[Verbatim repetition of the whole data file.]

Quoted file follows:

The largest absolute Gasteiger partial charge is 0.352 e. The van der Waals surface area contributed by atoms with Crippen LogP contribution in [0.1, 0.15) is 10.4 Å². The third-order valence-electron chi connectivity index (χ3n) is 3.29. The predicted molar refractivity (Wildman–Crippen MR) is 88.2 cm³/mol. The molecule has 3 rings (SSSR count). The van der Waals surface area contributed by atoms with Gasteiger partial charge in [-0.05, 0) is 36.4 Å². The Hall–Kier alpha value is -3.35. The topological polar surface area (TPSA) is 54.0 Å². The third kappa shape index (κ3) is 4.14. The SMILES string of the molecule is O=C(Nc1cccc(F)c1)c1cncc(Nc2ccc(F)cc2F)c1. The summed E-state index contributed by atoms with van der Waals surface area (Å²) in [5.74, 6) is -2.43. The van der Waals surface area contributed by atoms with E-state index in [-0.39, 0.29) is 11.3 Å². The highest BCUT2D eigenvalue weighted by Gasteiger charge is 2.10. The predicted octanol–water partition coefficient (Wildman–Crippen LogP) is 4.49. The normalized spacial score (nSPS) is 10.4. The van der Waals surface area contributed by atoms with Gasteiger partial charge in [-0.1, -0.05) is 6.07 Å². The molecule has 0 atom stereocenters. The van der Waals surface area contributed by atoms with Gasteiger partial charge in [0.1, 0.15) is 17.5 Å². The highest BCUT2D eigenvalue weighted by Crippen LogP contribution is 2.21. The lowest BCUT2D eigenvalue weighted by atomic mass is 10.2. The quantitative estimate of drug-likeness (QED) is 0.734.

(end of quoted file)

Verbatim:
The largest absolute Gasteiger partial charge is 0.352 e. The van der Waals surface area contributed by atoms with Crippen LogP contribution in [0.1, 0.15) is 10.4 Å². The third-order valence-electron chi connectivity index (χ3n) is 3.29. The predicted molar refractivity (Wildman–Crippen MR) is 88.2 cm³/mol. The molecule has 3 rings (SSSR count). The van der Waals surface area contributed by atoms with Gasteiger partial charge in [-0.05, 0) is 36.4 Å². The Hall–Kier alpha value is -3.35. The topological polar surface area (TPSA) is 54.0 Å². The third kappa shape index (κ3) is 4.14. The SMILES string of the molecule is O=C(Nc1cccc(F)c1)c1cncc(Nc2ccc(F)cc2F)c1. The summed E-state index contributed by atoms with van der Waals surface area (Å²) in [5.74, 6) is -2.43. The van der Waals surface area contributed by atoms with E-state index in [-0.39, 0.29) is 11.3 Å². The highest BCUT2D eigenvalue weighted by Gasteiger charge is 2.10. The predicted octanol–water partition coefficient (Wildman–Crippen LogP) is 4.49. The normalized spacial score (nSPS) is 10.4. The van der Waals surface area contributed by atoms with Gasteiger partial charge in [-0.1, -0.05) is 6.07 Å². The molecule has 0 atom stereocenters. The van der Waals surface area contributed by atoms with Gasteiger partial charge in [0.1, 0.15) is 17.5 Å². The highest BCUT2D eigenvalue weighted by Crippen LogP contribution is 2.21. The lowest BCUT2D eigenvalue weighted by atomic mass is 10.2. The quantitative estimate of drug-likeness (QED) is 0.734.